Why is mold growing in my home?

Molds are part of the natural environment.  Outdoors, molds play a part in nature by breaking down dead organic matter, such as fallen leaves and dead trees.  But indoors, mold growth should be avoided.  Molds reproduce by means of tiny spores; the spores are invisible to the naked eye and float through outdoor and indoor air.  Mold may begin growing indoors when mold spores land on surfaces that are wet.  There are many types of mold, and none of them will grow without water or moisture.

Can mold cause health problems?

Molds are usually not a problem indoors, unless mold spores land on a wet or damp spot and begin growing.  Molds have the potential to cause health problems.  Molds produce allergens (substances that can cause allergic reactions), irritants and, in some cases, potentially toxic substances (mycotoxins).  Inhaling or touching mold or mold spores may cause allergic reactions in sensitive individuals.  Allergic responses include hay fever-type symptoms, such as sneezing, runny nose, red eyes, and skin rash (dermatitis).  Allergic reactions to mold are common.  They can be immediate or delayed.  Molds can also cause asthma attacks in people with asthma who are allergic to mold.  In addition, mold exposure can irritate the eyes, skin, nose, throat and lungs of both mold-allergic and non-allergic people.  Symptoms other than the allergic and irritant types are not commonly reported as a result of inhaling mold.  Research on mold and health effects is ongoing.  This article provides a brief overview; it does not describe all potential health effects related to mold exposure.  For more detailed information, consult a health professional.  You may also wish to consult your state or local health department.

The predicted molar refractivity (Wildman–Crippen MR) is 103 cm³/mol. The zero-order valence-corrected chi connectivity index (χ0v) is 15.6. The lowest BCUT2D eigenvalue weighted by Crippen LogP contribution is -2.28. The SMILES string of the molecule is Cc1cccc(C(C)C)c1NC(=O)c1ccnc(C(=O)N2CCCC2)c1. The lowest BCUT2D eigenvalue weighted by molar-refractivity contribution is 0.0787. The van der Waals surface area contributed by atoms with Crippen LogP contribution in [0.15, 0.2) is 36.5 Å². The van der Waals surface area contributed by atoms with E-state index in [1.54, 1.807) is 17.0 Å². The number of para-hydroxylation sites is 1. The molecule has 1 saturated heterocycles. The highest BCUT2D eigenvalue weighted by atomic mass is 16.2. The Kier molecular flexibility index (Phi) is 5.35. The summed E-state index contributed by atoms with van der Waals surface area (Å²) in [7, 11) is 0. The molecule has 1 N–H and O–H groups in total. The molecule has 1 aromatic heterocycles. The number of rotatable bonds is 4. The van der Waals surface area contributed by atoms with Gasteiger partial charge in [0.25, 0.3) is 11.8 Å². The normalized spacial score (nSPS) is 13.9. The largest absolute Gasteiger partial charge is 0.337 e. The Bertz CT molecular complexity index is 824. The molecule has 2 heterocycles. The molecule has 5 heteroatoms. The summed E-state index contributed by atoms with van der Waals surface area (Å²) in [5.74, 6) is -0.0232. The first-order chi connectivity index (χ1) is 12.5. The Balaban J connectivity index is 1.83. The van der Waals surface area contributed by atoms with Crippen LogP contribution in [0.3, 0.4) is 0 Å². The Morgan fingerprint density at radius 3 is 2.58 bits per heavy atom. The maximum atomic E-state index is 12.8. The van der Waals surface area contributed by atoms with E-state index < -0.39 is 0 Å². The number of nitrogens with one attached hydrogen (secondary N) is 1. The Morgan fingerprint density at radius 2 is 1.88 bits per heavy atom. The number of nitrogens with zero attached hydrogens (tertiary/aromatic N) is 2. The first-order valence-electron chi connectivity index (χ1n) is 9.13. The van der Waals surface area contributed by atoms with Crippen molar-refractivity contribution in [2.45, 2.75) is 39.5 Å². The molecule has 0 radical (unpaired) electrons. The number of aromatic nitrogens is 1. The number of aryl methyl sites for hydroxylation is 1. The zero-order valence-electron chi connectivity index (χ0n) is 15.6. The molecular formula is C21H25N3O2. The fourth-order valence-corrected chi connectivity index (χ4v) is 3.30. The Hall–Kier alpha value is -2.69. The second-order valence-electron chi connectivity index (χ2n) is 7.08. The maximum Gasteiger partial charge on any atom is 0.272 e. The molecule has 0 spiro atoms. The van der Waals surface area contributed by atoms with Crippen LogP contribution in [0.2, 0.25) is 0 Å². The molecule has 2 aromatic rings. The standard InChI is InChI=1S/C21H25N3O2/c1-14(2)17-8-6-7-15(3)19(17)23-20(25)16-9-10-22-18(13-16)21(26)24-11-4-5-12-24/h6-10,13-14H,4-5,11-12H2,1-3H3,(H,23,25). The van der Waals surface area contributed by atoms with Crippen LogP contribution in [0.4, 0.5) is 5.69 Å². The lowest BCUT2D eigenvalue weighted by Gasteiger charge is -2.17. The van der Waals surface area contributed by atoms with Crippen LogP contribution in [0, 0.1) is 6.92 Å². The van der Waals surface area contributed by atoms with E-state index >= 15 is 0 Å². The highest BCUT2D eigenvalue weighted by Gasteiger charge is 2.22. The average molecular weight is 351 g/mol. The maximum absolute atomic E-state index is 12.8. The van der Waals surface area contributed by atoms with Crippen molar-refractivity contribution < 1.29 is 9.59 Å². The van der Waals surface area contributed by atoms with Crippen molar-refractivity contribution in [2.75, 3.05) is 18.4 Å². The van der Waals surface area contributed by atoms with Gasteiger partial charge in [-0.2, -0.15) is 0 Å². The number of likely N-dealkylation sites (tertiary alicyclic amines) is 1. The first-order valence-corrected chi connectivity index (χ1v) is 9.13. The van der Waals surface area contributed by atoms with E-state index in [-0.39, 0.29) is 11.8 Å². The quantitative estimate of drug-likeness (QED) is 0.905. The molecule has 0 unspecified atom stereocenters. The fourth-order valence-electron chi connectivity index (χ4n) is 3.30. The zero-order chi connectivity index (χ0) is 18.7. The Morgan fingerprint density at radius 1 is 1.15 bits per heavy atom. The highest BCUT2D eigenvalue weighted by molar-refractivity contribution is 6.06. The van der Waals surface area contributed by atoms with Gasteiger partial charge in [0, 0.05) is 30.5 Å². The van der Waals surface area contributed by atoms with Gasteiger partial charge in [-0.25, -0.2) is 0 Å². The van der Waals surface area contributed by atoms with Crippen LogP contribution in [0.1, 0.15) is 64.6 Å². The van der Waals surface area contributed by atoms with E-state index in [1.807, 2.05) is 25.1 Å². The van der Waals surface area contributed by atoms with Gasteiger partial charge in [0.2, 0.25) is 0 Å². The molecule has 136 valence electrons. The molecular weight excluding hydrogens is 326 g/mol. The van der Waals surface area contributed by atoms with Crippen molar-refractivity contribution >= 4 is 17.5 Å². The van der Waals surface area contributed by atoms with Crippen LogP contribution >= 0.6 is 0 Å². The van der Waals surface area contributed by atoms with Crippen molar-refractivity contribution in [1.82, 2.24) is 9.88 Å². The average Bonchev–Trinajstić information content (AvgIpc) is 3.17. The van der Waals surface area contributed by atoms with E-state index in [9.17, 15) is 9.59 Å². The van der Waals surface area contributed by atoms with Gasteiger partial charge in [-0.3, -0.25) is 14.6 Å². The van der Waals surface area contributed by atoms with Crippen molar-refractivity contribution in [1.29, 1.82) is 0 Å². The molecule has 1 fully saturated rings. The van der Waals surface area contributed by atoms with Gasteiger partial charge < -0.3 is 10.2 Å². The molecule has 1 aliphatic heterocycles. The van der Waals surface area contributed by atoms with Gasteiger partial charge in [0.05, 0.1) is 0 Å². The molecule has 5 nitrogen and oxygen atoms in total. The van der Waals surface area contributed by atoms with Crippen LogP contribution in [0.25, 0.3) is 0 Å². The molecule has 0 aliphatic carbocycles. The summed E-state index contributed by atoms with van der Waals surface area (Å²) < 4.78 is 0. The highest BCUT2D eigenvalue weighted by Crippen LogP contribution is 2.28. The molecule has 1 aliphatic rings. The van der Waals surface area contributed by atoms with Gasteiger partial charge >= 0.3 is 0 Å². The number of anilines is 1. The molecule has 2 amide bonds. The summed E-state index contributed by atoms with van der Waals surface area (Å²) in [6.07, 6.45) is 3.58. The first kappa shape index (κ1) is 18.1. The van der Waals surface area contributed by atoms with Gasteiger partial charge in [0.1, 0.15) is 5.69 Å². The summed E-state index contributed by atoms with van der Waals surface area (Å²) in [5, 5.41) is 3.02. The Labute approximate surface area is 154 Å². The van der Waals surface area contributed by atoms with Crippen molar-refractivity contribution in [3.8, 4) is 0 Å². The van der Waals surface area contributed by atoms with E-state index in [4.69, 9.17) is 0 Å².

Taking air samples during a mold inspection is important for several reasons.  Mold spores are not visible to the naked eye, and the types of mold present can often be determin [air sample] ed through laboratory analysis of the air samples.  Having samples analyzed can also help provide evidence of the scope and severity of a mold problem, as well as aid in assessing human exposure to mold spores.  After remediation, new samples are typically taken to help ensure that all mold has been successfully removed.